A new report from GlobalData states that the fallout from Russia’s invasion of Ukraine in February will cause a slowing in the growth of the country’s life insurance industry over the next few years.
The data and analytics firm says in its Russia Life Insurance: Key Trends and Opportunities to 2026 that gross written premiums (GWP) in the nation are expected to decline by 7.3% in 2022 compared to the 21% growth achieved in 2021. The report also says that life insurance GWPs are forecasted to record a low compound annual growth rate (CAGR) of 3.1% over 2021-26 compared to the 11.5% CAGR seen during the period 2017-21.
Katam Prasanth, Insurance Analyst at GlobalData, said: “Russia is one of the few countries where the life insurance segment recovered quickly from the impact of the COVID-19 pandemic. However, as a result of the country’s invasion of Ukraine and the consequent imposition of heavy sanctions, Russia’s economy and its insurance industry has been significantly impacted with high inflation and worsening trade and economic conditions. GlobalData estimates that Russian GDP will contract by 12.3% and inflation will remain above 15% in 2022.”
The nation has been hit with crippling sanctions since it attempted to invade Ukraine earlier this year. Moves against the state included the UK government’s decision to implement further restrictions on the ability of Russian businesses to access insurance from the Lloyd’s and London Market.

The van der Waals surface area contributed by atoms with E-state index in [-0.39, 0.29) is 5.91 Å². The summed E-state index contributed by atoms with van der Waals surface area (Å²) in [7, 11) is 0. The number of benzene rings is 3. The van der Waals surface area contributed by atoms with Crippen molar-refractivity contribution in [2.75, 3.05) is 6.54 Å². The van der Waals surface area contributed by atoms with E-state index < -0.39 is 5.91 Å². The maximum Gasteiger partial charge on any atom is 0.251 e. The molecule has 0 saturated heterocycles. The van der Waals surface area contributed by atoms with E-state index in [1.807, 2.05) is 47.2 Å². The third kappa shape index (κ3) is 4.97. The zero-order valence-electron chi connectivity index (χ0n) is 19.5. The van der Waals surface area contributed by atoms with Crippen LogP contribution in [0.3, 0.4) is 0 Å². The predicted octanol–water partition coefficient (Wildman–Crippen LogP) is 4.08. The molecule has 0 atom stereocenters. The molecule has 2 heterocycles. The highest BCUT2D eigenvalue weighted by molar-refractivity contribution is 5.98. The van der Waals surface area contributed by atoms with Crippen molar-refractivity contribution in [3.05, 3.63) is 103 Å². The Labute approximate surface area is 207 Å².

A later move saw Russian companies in the aviation and space industries will be prevented from accessing UK insurance sector, in a move that leaders say will “severely limit” Russia’s access to the global insurance and reinsurance market.
Other sanctions have seen Russian banks severed from the global payments messaging system SWIFT, while the London Stock Exchange has also suspended trading for many Russian firms.
The fallout from the sanctions was immediate at the beginning of the year. In March, Reinsurance News wrote about how Ingosstrakh, the fourth-largest general insurer in Russia was facing significant financial challenges following Russia’s invasion of Ukraine.
In 2020, the insurer earned 36.3% of its RUB106.5bn ($910.1m) premium income in the Marine, Aviation and Transit (MAT) insurance market which has been severely affected by the ongoing conflict.
To curb the country’s high inflation, the Central Bank of Russia (CBR) first increased its benchmark interest rate to 20% in February, and then reduced it to 8% in July as inflation eased due to a strong Ruble. Higher than expected interest rates have made bank deposits more attractive compared to investment-linked life insurance (ILI) products, one of the major drivers of life insurance growth in the country. Furthermore, restrictions on investing in foreign bonds due to sanctions has led to a decline in demand for ILI products which is expected to continue into 2023.
Prasanth said: “As a result of all this market disruption, M&A activity is expected to increase as insurers’ investment opportunities are limited and smaller, with less-capitalized companies predicted to merge with the larger players in order to stay afloat.”
Many foreign insurers have announced plans to exit the Russian market altogether. Prominent amongst them is Generali who closed its representative office in Moscow, withdrew from Ingosstrakh where it owned 38.5% of the shares, and closed its Russian division of Europ Assistance. Allianz Group has also announced plans to sell its Russian operations to Zetta Insurance.
Prasanth added: “GlobalData expects Russia’s life insurance industry growth to remain subdued over the next few years as further economic and disruptive headwinds are anticipated resulting from the Ukraine conflict.”